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Novo Nordisk spent $300K lobbying US gov't in 3Q

January 5, 2009
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WASHINGTON—Danish drugmaker Novo Nordisk AS spent $300,000 lobbying the U.S. government in the third quarter, according to a disclosure report filed late last year.

The world's biggest supplier of insulin for diabetics lobbied on bills designed to improve the treatment of people with diabetes, create a national diabetes coordinator and reduce the incidence of diabetes, which has been surging along with the obesity epidemic.

Novo Nordisk also lobbied on legislation, widely opposed by the pharmaceutical industry, to allow government negotiation of prices paid for drugs for seniors under the Medicare program. Company representatives also lobbied on drug imports, patient safety protection, patent reform, disclosing industry gifts and payments to doctors, and a bill to reduce health disparities among minorities.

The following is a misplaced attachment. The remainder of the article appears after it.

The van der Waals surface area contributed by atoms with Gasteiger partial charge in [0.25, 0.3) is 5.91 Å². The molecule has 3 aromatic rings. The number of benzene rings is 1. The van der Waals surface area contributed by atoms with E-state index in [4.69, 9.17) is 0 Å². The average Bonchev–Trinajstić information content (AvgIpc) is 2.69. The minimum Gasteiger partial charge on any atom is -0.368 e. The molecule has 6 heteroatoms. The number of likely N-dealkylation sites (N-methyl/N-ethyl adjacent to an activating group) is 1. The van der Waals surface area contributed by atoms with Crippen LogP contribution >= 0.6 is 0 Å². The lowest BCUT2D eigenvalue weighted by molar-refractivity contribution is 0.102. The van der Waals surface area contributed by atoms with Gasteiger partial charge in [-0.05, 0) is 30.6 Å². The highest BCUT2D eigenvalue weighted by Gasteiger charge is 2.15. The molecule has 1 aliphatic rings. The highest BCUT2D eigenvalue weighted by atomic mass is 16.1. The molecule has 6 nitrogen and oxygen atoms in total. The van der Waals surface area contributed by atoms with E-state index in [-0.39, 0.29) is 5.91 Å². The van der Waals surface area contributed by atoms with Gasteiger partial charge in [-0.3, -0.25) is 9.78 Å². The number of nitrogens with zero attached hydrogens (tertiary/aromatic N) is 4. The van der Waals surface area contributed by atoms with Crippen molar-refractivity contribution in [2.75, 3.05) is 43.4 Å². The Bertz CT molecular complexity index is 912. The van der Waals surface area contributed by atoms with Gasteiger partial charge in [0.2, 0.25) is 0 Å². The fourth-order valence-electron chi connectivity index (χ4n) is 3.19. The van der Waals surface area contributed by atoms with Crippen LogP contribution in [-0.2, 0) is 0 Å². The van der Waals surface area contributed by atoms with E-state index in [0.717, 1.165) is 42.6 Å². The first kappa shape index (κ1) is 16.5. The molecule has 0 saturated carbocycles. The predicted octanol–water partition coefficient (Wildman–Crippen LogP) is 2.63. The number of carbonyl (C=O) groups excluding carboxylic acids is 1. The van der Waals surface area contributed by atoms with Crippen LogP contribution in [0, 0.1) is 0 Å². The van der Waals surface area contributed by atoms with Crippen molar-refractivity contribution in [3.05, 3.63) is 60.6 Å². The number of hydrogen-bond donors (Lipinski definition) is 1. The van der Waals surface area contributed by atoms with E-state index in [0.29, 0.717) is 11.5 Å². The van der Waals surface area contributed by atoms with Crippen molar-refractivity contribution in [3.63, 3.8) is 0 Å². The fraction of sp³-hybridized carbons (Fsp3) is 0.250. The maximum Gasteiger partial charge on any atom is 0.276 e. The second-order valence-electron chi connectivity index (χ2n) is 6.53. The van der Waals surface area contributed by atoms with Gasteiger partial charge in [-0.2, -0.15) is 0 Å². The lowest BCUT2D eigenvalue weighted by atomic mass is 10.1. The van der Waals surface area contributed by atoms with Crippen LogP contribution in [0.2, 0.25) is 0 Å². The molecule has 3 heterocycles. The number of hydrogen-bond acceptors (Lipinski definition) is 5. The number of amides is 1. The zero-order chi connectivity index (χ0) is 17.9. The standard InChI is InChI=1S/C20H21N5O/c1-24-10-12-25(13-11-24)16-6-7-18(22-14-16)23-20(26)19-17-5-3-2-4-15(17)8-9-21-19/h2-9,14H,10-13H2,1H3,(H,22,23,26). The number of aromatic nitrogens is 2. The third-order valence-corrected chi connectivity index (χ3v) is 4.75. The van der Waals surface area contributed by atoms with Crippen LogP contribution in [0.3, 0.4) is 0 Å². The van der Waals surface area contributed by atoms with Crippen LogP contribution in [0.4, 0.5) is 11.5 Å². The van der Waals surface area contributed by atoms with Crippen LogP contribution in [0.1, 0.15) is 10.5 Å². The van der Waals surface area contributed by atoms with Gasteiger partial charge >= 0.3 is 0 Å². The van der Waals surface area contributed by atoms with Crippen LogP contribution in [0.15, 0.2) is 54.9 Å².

Like many other drugmakers, it also lobbied on bills that would allow generic drug companies to sell cheaper copies of biotech drugs. Unlike traditional chemical-based drugs, biotech drugs have never faced U.S. generic competition because the Food and Drug Administration lacks authority to approve the cheaper copies of them. An effort to give the agency that power stalled when lawmakers couldn't agree on how many years of patent protection to give biotech drugs.

Besides Congress, Novo Nordisk lobbied the Patent and Trademark Office, Department of Health and Human Services, Centers for Medicare and Medicaid Services, and the Office of Management and Budget.

Among those registered to lobby for Novo Nordisk in the July-September period was Lauren Semeniuk, a former legislative director for Rep. Cliff Stearns, R-Fla., according to a report filed Oct. 16 with the House clerk's office.

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